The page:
Whitney Houston’s Death: Coroner Issuing Subpoenas for Drug Records

Small amounts of prescription medications were found in deceased singer’s hotel room at time of death

The Los Angeles County Coroner's Office has begun issuing subpoenas and contacting doctors and pharmacies to obtain deceased singer Whitney Houston's medical and drug records, assistant chief coroner Ed Winter told TheWrap on Wednesday.

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Winter added that this is standard operating procedure.

"We do that in most cases," Winter said.

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A small assortment of medications were found in Houston's suite at the Beverly Hilton hotel following her Feb. 11 death, though nothing that would set off alarms: The anti-anxiety medicine Xanax, the painkiller ibuprofen, the menstrual cramp treatment Midol, and amoxicillin, which is used to treat bacterial infections, were reportedly found in the room, with the bottles containing few pills.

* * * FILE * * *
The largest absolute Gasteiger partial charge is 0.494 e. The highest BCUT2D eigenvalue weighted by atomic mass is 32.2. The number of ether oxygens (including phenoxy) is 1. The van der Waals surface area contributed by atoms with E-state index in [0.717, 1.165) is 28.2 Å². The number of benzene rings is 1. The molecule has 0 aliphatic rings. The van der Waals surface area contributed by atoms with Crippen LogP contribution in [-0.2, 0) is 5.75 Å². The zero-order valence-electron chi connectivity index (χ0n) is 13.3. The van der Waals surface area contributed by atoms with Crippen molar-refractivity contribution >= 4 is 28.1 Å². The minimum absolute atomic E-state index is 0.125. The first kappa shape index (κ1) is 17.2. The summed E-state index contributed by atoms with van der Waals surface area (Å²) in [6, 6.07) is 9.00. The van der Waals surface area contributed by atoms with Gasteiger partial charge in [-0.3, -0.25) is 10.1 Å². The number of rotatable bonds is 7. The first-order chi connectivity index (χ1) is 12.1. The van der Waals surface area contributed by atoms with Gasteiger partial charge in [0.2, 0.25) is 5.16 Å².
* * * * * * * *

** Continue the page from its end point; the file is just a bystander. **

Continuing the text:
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Winter confirmed to TheWrap that there were "not a lot" of pills found in Houston's room.

Even so, Houston's family was reportedly told that the "I Will Always Love You" singer likely died of a combination of prescription drugs and alcohol.

Houston, 48, was found "underwater and apparently unconscious" in the bathtub by a personal staff member Saturday afternoon, the Beverly Hills Police Department said Monday, but was removed from the tub before emergency responders arrived on the scene. Efforts to resuscitate her were unsuccessful, and Houston was pronounced dead at approximately 3:55 p.m.

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The singer had a long struggle with substance abuse.

A cause of death has not yet been announced. A toxicology test is pending, though the results could take weeks to arrive.

Houston's funeral will take place Saturday at noon at the New Hope Baptist Church in Newark, N.J., which she attended as a child.